Wednesday, April 12th
233 Advanced Research Complex (ARC)
25 Templeton Street
University of Ottawa
The most improbable carbonate sedimentsand rocks are those that form in the cold,frigid, and freezing ocean well outside thesoft, warm, sunlit, waters of the tropics. Untilrecently such deposits were barelymentioned – all limestones were obviouslytropical! Now temperate and polar limestonesare an integral part of mainstreamsedimentology. How did this happen?
The breakthrough came simultaneously onseveral fronts about 25 years ago; 1) it wasrealized that southern Australia was anenormous area of cool-water carbonatedeposition, vast carbonate banks of ancientcool-water carbonates were now possible,2) the southern hemisphere, as well as theMediterranean, had extensive Cenozoictemperate carbonate deposits, and 3) somePaleozoic limestones looked astonishinglylike these Cenozoic rocks. The realization began to sink in that cool-water limestones had been part of the carbonate world all along.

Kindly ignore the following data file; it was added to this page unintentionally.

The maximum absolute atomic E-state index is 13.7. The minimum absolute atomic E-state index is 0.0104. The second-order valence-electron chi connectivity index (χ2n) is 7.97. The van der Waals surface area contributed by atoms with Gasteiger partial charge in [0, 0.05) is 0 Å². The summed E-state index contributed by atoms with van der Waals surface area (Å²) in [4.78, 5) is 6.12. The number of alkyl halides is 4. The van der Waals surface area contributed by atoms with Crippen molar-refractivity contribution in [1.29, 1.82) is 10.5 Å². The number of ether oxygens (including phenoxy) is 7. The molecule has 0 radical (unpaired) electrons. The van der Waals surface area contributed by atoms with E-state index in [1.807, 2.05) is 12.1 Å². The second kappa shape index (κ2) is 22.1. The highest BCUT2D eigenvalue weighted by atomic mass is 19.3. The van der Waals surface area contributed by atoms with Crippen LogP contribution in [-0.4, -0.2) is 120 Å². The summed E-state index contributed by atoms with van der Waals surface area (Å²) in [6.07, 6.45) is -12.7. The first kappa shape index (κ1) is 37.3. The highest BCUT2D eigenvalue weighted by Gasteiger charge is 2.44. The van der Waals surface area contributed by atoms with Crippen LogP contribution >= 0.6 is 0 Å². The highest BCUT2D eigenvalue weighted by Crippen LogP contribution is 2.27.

Increased research has since resulted in a rush of recent discoveries; 1) cool-water seagrasses are prolific sediment factories whose carbonateproductivity exceeds that of similar tropical marine angiosperm, 2) macrophye (kelp) factories are significant carbonate factories, especially incold high latitude marine environments, 3) cool marine carbonates can occur adjacent to marginal marine peritidal evaporite-dolomiteenvironments, 4) high latitude, polar deposits unexpectedly form at the coldest and not the warmest of times, 5) extensive seafloor dissolutionis occurring in the temperate neritic zone well above the lysocline, 6) diagenetic implications of cool-water calcite-only sediments are profound,there is insignificant early meteoric cementation thus pathways of burial diagenesis are profoundly different and those of warm-watercarbonates. Cool carbonates have come of age and perhaps the most important aspect is that they provide a framework against which tocompare the warm water deposits and thus a more realistic vision than ever before of ancient and very ancient seascapes.